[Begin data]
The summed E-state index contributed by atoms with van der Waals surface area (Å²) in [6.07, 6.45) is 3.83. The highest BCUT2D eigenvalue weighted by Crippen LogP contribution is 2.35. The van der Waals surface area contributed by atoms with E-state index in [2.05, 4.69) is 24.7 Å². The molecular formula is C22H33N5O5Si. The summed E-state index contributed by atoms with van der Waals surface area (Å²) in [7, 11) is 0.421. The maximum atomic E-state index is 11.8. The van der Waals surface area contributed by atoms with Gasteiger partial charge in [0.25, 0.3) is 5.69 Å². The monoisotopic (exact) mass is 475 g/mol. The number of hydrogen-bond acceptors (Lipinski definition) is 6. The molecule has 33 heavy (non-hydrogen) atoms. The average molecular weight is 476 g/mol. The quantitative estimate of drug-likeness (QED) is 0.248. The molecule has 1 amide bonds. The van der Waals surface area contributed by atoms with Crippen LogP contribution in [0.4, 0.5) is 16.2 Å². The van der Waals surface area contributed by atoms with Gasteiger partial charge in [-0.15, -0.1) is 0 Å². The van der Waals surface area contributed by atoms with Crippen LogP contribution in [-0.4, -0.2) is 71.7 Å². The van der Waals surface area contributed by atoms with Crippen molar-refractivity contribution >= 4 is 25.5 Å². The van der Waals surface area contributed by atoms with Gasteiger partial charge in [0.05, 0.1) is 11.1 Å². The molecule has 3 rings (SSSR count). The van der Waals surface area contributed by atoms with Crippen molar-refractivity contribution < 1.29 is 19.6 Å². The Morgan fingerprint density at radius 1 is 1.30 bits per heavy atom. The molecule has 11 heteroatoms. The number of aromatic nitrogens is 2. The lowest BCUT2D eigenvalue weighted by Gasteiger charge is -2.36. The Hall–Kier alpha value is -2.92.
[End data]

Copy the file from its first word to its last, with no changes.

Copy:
The summed E-state index contributed by atoms with van der Waals surface area (Å²) in [6.07, 6.45) is 3.83. The highest BCUT2D eigenvalue weighted by Crippen LogP contribution is 2.35. The van der Waals surface area contributed by atoms with E-state index in [2.05, 4.69) is 24.7 Å². The molecular formula is C22H33N5O5Si. The summed E-state index contributed by atoms with van der Waals surface area (Å²) in [7, 11) is 0.421. The maximum atomic E-state index is 11.8. The van der Waals surface area contributed by atoms with Gasteiger partial charge in [0.25, 0.3) is 5.69 Å². The monoisotopic (exact) mass is 475 g/mol. The number of hydrogen-bond acceptors (Lipinski definition) is 6. The molecule has 33 heavy (non-hydrogen) atoms. The average molecular weight is 476 g/mol. The quantitative estimate of drug-likeness (QED) is 0.248. The molecule has 1 amide bonds. The van der Waals surface area contributed by atoms with Crippen LogP contribution in [0.4, 0.5) is 16.2 Å². The van der Waals surface area contributed by atoms with Gasteiger partial charge in [-0.15, -0.1) is 0 Å². The van der Waals surface area contributed by atoms with Crippen LogP contribution in [-0.4, -0.2) is 71.7 Å². The van der Waals surface area contributed by atoms with Crippen molar-refractivity contribution >= 4 is 25.5 Å². The van der Waals surface area contributed by atoms with Gasteiger partial charge in [0.05, 0.1) is 11.1 Å². The molecule has 3 rings (SSSR count). The van der Waals surface area contributed by atoms with Crippen molar-refractivity contribution < 1.29 is 19.6 Å². The Morgan fingerprint density at radius 1 is 1.30 bits per heavy atom. The molecule has 11 heteroatoms. The number of aromatic nitrogens is 2. The lowest BCUT2D eigenvalue weighted by Gasteiger charge is -2.36. The Hall–Kier alpha value is -2.92.